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Jolly threatens penalties for HUD over public housing tenants who make too much

Published Oct. 13, 2015

WASHINGTON — U.S. Rep. David Jolly is threatening to strip $104 million from the Department of Housing and Urban Development's budget in a dispute over public housing tenants who make too much money to qualify for federal subsidies.

David Jolly, R-Indian Shores, is demanding that HUD clarify what steps, if any, local housing authorities across the country can take to oust these "over-income" tenants. And if there are no steps, he wants the law changed.

While federal officials said this summer that local authorities have discretion to evict tenants who make too much, Jolly said several housing authority directors in Florida he spoke with told him they have no power to kick out tenants who are over the income threshold.

"Three of the five housing authorities I've spoken with said they would like to evict these tenants, but they are prohibited from doing so," Jolly said in an interview Sunday. "HUD is saying they can. I don't know who is right."

Disturbed by this apparent contradiction in federal housing policy, Jolly, a member of the House Appropriations Committee, says he plans to take committee action to slash $104 million from HUD's annual budget. That's the amount that the agency's inspector general recently reported is spent every year to subsidize over-income tenants in a sample of 15 local housing authorities.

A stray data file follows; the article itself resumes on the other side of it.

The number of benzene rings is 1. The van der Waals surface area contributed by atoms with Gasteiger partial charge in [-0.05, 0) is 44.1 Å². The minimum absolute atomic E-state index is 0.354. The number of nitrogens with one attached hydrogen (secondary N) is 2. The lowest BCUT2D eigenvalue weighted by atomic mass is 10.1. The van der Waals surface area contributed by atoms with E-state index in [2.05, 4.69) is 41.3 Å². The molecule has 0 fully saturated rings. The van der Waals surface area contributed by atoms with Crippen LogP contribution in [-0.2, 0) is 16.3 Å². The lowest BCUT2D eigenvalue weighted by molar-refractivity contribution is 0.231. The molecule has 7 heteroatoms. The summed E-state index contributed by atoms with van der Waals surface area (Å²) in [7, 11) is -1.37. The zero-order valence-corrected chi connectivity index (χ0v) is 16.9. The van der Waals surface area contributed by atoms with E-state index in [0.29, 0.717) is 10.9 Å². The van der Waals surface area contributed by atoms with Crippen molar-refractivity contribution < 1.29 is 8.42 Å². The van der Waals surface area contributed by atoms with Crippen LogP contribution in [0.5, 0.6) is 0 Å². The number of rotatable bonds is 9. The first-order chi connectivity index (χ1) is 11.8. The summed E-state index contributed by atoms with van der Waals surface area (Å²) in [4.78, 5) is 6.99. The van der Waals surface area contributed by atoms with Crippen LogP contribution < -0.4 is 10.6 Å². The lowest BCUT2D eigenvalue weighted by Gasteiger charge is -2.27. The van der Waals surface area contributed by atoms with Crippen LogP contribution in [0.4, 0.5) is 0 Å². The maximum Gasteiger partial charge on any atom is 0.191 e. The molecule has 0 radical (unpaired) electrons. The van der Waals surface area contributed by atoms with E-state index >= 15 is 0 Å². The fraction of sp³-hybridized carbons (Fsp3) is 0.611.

"There is $104 million of taxpayer money that is being wasted on tenants who shouldn't be in public housing," Jolly said. "If HUD doesn't fix the problem, I'm going to take $104 million out of the agency's budget." Jolly also has called for a congressional investigation into the issue.

An audit released in July by Inspector General David Montoya found that in the sample of housing authorities, more than 25,000 tenants made more than the maximum income allowed to qualify for public housing.

Jolly asked the watchdog for a list of tenants in Florida who exceed federal income limits and HUD for an explanation of its policy. The number was 297 families, with several earning more than $100,000 a year.